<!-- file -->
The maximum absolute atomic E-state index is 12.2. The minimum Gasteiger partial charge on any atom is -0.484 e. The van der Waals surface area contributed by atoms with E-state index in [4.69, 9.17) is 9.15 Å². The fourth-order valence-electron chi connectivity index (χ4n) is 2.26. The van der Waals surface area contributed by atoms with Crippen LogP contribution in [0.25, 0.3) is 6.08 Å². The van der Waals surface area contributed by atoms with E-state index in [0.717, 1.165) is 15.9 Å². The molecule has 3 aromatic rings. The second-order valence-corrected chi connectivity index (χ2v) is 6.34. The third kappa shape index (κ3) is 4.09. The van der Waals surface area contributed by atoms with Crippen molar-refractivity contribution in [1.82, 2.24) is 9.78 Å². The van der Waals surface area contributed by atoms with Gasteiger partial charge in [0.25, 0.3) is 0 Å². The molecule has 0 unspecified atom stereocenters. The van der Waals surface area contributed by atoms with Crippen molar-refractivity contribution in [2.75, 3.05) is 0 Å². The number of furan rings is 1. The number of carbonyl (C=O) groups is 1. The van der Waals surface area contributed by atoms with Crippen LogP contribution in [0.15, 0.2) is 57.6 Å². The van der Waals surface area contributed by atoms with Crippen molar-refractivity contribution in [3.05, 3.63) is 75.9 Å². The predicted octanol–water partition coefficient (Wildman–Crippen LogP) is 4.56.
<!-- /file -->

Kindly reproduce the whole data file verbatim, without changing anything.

The maximum absolute atomic E-state index is 12.2. The minimum Gasteiger partial charge on any atom is -0.484 e. The van der Waals surface area contributed by atoms with E-state index in [4.69, 9.17) is 9.15 Å². The fourth-order valence-electron chi connectivity index (χ4n) is 2.26. The van der Waals surface area contributed by atoms with Crippen LogP contribution in [0.25, 0.3) is 6.08 Å². The van der Waals surface area contributed by atoms with E-state index in [0.717, 1.165) is 15.9 Å². The molecule has 3 aromatic rings. The second-order valence-corrected chi connectivity index (χ2v) is 6.34. The third kappa shape index (κ3) is 4.09. The van der Waals surface area contributed by atoms with Crippen molar-refractivity contribution in [1.82, 2.24) is 9.78 Å². The van der Waals surface area contributed by atoms with Gasteiger partial charge in [0.25, 0.3) is 0 Å². The molecule has 0 unspecified atom stereocenters. The van der Waals surface area contributed by atoms with Crippen molar-refractivity contribution in [2.75, 3.05) is 0 Å². The number of furan rings is 1. The number of carbonyl (C=O) groups is 1. The van der Waals surface area contributed by atoms with Crippen LogP contribution in [0.15, 0.2) is 57.6 Å². The van der Waals surface area contributed by atoms with Crippen molar-refractivity contribution in [3.05, 3.63) is 75.9 Å². The predicted octanol–water partition coefficient (Wildman–Crippen LogP) is 4.56.